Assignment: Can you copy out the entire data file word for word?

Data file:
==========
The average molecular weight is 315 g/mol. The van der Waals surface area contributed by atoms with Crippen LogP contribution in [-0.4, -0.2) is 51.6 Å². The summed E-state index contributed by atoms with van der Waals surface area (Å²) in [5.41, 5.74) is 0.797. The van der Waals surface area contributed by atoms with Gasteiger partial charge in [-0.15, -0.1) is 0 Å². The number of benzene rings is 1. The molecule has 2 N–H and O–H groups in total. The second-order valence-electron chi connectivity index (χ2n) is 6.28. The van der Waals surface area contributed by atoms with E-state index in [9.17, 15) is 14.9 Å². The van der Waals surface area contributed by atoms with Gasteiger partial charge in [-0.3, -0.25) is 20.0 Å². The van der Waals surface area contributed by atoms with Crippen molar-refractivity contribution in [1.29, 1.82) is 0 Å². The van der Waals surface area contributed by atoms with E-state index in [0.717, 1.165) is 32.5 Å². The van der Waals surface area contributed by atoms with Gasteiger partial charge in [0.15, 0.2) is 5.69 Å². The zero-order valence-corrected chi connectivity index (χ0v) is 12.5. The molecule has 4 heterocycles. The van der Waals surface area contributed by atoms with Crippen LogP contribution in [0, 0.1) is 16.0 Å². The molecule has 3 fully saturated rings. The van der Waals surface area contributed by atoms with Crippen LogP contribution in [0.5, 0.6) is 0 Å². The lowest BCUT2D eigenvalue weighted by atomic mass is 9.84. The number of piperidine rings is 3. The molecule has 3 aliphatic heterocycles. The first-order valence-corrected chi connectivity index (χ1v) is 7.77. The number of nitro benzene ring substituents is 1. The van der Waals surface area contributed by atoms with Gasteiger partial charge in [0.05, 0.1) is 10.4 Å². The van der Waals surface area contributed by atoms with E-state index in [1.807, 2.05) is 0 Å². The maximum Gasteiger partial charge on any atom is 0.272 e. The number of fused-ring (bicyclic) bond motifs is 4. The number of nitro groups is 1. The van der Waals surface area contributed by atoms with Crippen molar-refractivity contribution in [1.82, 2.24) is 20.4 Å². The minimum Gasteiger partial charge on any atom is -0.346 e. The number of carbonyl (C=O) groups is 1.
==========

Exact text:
The average molecular weight is 315 g/mol. The van der Waals surface area contributed by atoms with Crippen LogP contribution in [-0.4, -0.2) is 51.6 Å². The summed E-state index contributed by atoms with van der Waals surface area (Å²) in [5.41, 5.74) is 0.797. The van der Waals surface area contributed by atoms with Gasteiger partial charge in [-0.15, -0.1) is 0 Å². The number of benzene rings is 1. The molecule has 2 N–H and O–H groups in total. The second-order valence-electron chi connectivity index (χ2n) is 6.28. The van der Waals surface area contributed by atoms with E-state index in [9.17, 15) is 14.9 Å². The van der Waals surface area contributed by atoms with Gasteiger partial charge in [-0.3, -0.25) is 20.0 Å². The van der Waals surface area contributed by atoms with Crippen molar-refractivity contribution in [1.29, 1.82) is 0 Å². The van der Waals surface area contributed by atoms with E-state index in [0.717, 1.165) is 32.5 Å². The van der Waals surface area contributed by atoms with Gasteiger partial charge in [0.15, 0.2) is 5.69 Å². The zero-order valence-corrected chi connectivity index (χ0v) is 12.5. The molecule has 4 heterocycles. The van der Waals surface area contributed by atoms with Crippen LogP contribution in [0, 0.1) is 16.0 Å². The molecule has 3 fully saturated rings. The van der Waals surface area contributed by atoms with Crippen LogP contribution in [0.5, 0.6) is 0 Å². The lowest BCUT2D eigenvalue weighted by atomic mass is 9.84. The number of piperidine rings is 3. The molecule has 3 aliphatic heterocycles. The first-order valence-corrected chi connectivity index (χ1v) is 7.77. The number of nitro benzene ring substituents is 1. The van der Waals surface area contributed by atoms with Gasteiger partial charge in [0.05, 0.1) is 10.4 Å². The van der Waals surface area contributed by atoms with E-state index in [1.807, 2.05) is 0 Å². The maximum Gasteiger partial charge on any atom is 0.272 e. The number of fused-ring (bicyclic) bond motifs is 4. The number of nitro groups is 1. The van der Waals surface area contributed by atoms with Crippen molar-refractivity contribution in [1.82, 2.24) is 20.4 Å². The minimum Gasteiger partial charge on any atom is -0.346 e. The number of carbonyl (C=O) groups is 1.